Automobiles are often made with certain parts, such as car stereos, which might be interchangeable. Sometimes the manufacturers will attempt to create lock-in by various means; in the case of a stereo, they might make the stereo unit an unusual size and shape instead of a standard one, or create a unique way for the dashboard part of the stereo to control a CD Changer in the trunk.
Various standards organizations, such as the US Department of Transportation regulate the design of certain automobile components to prevent vendor lock-in.
Gift certificates are textbook examples of vendor lock-in as they can be used solely in the vendor's shops. Gift certificates typically only worth their face price (no bonus credit is added), so generally they do not represent any advantage over money.
Also some vendors practice a store-credit/gift certificate refund policy in the time of warranty if they can't replace or repair the product. This is illegal in many jurisdictions as it forces the client to buy a different article in the same shop possibly for lower price/quality ratio. It's also possible that the client is forced to buy a completely different product if the original product line is no longer sold.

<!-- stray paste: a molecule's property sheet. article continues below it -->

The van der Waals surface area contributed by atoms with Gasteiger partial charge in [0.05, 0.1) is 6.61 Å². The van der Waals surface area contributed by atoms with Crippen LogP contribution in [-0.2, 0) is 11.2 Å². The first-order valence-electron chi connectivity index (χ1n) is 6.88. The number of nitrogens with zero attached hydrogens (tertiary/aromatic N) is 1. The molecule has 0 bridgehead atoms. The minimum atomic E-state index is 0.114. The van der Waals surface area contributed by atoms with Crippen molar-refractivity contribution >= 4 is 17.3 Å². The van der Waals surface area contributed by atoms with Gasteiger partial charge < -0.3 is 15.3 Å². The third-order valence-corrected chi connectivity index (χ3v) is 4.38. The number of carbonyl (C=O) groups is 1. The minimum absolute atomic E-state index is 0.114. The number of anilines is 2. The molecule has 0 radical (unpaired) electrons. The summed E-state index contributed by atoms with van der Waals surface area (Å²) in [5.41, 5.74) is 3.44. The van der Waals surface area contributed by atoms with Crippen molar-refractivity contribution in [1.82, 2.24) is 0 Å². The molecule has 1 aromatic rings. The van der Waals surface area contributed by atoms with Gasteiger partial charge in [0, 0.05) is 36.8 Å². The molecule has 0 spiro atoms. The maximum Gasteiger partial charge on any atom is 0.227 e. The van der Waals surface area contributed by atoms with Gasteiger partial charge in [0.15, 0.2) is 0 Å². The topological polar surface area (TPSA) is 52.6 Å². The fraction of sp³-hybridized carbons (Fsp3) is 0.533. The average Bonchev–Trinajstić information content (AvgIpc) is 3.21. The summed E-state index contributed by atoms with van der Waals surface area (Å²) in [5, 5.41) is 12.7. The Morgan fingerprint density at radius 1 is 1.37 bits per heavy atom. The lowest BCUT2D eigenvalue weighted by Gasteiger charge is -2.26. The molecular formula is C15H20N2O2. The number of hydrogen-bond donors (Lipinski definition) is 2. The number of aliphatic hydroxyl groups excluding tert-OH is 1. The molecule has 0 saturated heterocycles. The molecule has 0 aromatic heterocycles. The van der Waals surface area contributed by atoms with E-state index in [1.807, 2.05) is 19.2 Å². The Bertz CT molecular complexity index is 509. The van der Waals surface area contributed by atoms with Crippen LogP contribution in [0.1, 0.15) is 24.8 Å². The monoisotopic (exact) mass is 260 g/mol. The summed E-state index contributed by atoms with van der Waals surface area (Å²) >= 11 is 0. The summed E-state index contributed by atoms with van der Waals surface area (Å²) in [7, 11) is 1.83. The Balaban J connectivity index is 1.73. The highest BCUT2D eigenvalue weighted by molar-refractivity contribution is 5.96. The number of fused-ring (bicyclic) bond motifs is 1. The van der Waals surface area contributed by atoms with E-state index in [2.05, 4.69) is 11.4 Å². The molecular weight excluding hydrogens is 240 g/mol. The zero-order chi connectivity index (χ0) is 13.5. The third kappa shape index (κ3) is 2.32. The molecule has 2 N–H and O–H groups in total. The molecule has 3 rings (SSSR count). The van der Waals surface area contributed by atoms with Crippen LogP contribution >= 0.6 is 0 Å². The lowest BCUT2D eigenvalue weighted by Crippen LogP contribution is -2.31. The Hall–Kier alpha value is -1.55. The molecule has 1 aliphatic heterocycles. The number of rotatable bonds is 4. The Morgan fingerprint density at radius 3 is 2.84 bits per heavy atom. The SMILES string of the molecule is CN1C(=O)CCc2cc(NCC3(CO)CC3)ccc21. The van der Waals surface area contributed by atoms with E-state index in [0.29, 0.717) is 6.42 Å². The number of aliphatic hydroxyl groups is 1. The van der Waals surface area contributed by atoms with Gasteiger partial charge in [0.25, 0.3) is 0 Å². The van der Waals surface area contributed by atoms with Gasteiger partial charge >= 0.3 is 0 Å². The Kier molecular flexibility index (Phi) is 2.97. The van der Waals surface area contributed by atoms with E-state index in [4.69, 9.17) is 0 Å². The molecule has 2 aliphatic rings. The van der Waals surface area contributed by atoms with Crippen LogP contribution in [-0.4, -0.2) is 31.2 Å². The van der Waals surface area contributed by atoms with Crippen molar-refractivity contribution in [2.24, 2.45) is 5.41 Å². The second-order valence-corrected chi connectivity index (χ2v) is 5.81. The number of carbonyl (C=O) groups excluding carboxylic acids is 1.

This policy is different from the refund policy in case of unsatisfaction. In this case, the vendor offers to exchange the article in a typically short time frame. If the article is not faulty then the vendor has no obligation to exchange or refund it unless she's committed to do so in advance.
Vendor lock-in is rampant in the computer and electronics industries.
This can make it difficult to switch systems at many levels; the application program, the file format, the operating system, or various pieces of computer hardware ranging from a video card to a whole computer or even an entire network of computers. Note that in many cases, there are no technical standards that would allow creation of interoperable systems. At nearly any level of systems architecture, lock-in may occur. This creates a situation where lock-in is often used as leverage to get market share, often leading to monopolies and antitrust actions.